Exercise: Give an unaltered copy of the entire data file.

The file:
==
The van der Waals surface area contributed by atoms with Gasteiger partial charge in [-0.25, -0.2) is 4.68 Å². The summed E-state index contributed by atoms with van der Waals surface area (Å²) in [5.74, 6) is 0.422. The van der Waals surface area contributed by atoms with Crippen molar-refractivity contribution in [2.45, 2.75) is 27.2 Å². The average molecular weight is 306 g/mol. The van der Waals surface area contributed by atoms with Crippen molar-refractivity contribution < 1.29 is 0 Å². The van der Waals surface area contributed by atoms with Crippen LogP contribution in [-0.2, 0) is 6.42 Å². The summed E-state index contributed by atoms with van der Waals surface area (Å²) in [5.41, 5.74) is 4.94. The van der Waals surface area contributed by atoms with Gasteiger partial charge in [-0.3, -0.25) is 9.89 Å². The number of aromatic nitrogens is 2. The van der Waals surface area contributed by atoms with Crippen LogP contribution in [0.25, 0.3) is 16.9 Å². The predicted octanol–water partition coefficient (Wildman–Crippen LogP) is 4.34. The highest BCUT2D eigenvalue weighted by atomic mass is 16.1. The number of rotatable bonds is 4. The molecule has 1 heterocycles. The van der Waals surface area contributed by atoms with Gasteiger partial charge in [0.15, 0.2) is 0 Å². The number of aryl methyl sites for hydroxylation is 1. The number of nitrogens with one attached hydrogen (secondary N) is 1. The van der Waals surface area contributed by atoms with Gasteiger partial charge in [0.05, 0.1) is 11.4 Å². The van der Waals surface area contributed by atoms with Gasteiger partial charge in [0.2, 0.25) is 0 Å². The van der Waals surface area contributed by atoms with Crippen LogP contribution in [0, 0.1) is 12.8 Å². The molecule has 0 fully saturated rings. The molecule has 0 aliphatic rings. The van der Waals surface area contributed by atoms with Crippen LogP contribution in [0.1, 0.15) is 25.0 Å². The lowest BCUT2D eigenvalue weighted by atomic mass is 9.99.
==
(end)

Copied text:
The van der Waals surface area contributed by atoms with Gasteiger partial charge in [-0.25, -0.2) is 4.68 Å². The summed E-state index contributed by atoms with van der Waals surface area (Å²) in [5.74, 6) is 0.422. The van der Waals surface area contributed by atoms with Crippen molar-refractivity contribution in [2.45, 2.75) is 27.2 Å². The average molecular weight is 306 g/mol. The van der Waals surface area contributed by atoms with Crippen molar-refractivity contribution < 1.29 is 0 Å². The van der Waals surface area contributed by atoms with Crippen LogP contribution in [-0.2, 0) is 6.42 Å². The summed E-state index contributed by atoms with van der Waals surface area (Å²) in [5.41, 5.74) is 4.94. The van der Waals surface area contributed by atoms with Gasteiger partial charge in [-0.3, -0.25) is 9.89 Å². The number of aromatic nitrogens is 2. The van der Waals surface area contributed by atoms with Crippen LogP contribution in [0.25, 0.3) is 16.9 Å². The predicted octanol–water partition coefficient (Wildman–Crippen LogP) is 4.34. The highest BCUT2D eigenvalue weighted by atomic mass is 16.1. The number of rotatable bonds is 4. The molecule has 1 heterocycles. The van der Waals surface area contributed by atoms with Gasteiger partial charge in [0.15, 0.2) is 0 Å². The number of aryl methyl sites for hydroxylation is 1. The number of nitrogens with one attached hydrogen (secondary N) is 1. The van der Waals surface area contributed by atoms with Gasteiger partial charge in [0.05, 0.1) is 11.4 Å². The van der Waals surface area contributed by atoms with Gasteiger partial charge in [0.2, 0.25) is 0 Å². The van der Waals surface area contributed by atoms with Crippen LogP contribution in [0, 0.1) is 12.8 Å². The molecule has 0 fully saturated rings. The molecule has 0 aliphatic rings. The van der Waals surface area contributed by atoms with Crippen LogP contribution in [0.1, 0.15) is 25.0 Å². The lowest BCUT2D eigenvalue weighted by atomic mass is 9.99.